Sacked from his job in Riga and pursued by his creditors, Wagner did what anyone else in his position would have done – he made a run for it.
With his unerring gift for gripping drama, exuberant orchestration, piquant harmonies and large, memorable tunes, Piotr Tchaikovsky was a hugely popular and influential composer. But even as he cranked out one masterpiece after another, he was plagued with doubts and occasionally destroyed scores that he was unhappy with.
Johannes Brahms (1833 – 1897) once wrote “I am only too often reminded that I am a difficult person to get along with. I am growing accustomed to bearing the consequences of this”. Famously bad-tempered, tactless and cynical, he is once said to have left a party saying “if there is anyone in here I have not insulted, I apologise”.
In his recently published memoirs,Words Without Music (2015), the American minimalist composer Philip Glass tells the story of a lesson in musical counterpoint he had one afternoon with the formidable Nadia Boulanger. After proffering his 20 page manuscript, Mademoiselle (as she was known) placed it on the piano’s music rack and cast her eyes over the densely written pages.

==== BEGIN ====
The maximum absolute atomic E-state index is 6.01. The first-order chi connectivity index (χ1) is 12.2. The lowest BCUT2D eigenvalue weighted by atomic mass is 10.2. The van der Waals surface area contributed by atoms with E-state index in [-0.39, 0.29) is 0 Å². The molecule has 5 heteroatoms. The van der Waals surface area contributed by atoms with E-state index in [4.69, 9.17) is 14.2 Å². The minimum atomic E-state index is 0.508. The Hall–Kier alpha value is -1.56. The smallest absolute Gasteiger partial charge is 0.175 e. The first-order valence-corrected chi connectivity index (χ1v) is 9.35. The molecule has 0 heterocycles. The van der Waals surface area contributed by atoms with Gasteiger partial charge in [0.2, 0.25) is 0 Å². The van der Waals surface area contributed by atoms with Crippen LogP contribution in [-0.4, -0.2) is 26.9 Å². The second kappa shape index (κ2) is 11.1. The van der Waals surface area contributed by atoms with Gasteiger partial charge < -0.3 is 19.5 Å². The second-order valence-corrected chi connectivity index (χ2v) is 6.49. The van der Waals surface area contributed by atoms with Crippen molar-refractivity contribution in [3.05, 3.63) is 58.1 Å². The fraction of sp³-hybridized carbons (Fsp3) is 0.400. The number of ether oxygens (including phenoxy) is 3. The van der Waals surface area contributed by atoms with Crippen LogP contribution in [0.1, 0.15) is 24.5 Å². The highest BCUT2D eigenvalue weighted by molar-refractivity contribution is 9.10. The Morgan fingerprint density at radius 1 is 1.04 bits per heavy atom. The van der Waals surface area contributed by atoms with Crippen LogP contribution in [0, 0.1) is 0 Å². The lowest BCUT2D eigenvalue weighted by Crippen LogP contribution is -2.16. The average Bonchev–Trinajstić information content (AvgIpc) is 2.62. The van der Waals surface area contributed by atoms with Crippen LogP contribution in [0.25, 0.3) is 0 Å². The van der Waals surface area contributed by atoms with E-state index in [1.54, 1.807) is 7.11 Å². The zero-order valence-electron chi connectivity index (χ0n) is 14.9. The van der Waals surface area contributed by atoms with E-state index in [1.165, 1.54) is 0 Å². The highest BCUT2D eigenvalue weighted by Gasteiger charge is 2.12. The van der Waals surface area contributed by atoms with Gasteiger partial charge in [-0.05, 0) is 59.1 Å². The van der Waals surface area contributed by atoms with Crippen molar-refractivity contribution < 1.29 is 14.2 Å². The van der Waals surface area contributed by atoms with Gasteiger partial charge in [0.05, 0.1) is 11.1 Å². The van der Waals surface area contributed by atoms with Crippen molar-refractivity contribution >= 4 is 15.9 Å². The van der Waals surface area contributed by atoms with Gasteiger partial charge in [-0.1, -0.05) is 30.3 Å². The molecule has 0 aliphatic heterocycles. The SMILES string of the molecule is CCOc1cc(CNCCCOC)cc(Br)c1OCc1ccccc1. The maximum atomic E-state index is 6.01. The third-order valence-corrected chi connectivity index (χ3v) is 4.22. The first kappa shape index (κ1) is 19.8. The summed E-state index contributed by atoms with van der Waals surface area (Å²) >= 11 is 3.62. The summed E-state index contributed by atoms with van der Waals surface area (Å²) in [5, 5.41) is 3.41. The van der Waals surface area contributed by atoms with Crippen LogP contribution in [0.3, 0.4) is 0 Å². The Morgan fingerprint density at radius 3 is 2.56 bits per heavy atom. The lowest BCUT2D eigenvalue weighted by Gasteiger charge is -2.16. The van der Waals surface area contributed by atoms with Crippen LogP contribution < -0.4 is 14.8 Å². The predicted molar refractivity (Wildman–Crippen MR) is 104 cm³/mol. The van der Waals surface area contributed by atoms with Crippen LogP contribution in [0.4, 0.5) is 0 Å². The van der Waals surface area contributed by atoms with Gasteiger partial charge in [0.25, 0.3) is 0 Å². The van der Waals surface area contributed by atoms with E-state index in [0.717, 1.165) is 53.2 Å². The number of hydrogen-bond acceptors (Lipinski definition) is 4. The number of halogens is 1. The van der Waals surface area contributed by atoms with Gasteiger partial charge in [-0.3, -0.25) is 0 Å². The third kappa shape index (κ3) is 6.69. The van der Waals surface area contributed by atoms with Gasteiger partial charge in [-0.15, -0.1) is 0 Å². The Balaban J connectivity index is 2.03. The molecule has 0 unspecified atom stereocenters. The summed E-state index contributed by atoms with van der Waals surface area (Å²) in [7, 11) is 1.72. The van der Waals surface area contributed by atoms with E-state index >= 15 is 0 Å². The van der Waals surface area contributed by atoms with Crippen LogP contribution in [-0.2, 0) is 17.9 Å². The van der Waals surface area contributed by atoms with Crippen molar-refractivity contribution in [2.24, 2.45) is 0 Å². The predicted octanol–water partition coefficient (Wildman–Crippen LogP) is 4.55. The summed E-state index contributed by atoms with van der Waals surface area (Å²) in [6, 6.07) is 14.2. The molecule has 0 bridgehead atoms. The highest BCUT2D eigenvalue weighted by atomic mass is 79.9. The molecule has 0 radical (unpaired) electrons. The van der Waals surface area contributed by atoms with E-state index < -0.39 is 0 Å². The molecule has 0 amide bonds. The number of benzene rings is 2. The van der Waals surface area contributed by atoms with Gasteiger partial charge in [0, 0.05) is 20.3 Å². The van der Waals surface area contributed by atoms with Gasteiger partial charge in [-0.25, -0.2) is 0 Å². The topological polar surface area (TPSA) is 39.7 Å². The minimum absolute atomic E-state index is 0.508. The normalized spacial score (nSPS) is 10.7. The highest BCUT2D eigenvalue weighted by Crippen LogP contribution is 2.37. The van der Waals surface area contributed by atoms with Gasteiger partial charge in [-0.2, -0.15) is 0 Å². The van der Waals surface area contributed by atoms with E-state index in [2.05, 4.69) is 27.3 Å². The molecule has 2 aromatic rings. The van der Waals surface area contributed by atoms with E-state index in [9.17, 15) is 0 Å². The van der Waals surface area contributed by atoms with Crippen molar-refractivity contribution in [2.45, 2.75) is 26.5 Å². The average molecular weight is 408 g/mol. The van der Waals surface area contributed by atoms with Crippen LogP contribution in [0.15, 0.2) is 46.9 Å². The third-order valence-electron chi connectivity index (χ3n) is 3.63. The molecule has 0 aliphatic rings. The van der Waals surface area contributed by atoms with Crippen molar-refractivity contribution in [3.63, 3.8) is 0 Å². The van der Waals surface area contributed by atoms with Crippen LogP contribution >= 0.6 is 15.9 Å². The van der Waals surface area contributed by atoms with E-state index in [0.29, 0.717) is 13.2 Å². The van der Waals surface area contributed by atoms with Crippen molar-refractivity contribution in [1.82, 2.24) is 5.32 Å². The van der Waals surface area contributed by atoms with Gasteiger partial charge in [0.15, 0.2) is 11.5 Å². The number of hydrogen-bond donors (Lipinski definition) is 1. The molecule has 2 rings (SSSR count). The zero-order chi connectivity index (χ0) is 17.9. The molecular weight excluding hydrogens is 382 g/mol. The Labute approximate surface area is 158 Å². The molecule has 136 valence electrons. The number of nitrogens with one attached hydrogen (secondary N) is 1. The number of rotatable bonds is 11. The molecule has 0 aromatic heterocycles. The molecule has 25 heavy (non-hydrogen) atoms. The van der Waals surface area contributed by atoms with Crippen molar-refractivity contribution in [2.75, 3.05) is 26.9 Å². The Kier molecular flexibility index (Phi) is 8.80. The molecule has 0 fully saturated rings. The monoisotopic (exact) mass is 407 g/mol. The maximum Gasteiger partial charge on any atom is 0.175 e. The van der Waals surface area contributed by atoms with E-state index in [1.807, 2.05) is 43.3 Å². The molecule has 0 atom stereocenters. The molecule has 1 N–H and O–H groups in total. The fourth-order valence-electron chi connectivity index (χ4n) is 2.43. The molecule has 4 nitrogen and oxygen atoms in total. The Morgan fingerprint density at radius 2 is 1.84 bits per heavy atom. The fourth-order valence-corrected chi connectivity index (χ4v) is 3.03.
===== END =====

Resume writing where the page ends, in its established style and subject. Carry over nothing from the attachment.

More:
Renowned for his large-scale operas and his somewhat controversial ideology, Richard Wagner cut a curious figure, dressed in fine silks and living a princely lifestyle later in life. Wagner's life is chronicled here by Kevin Painting, in a rich text that was originally published in the booklet majesticPENTATONEWagner Ring boxset.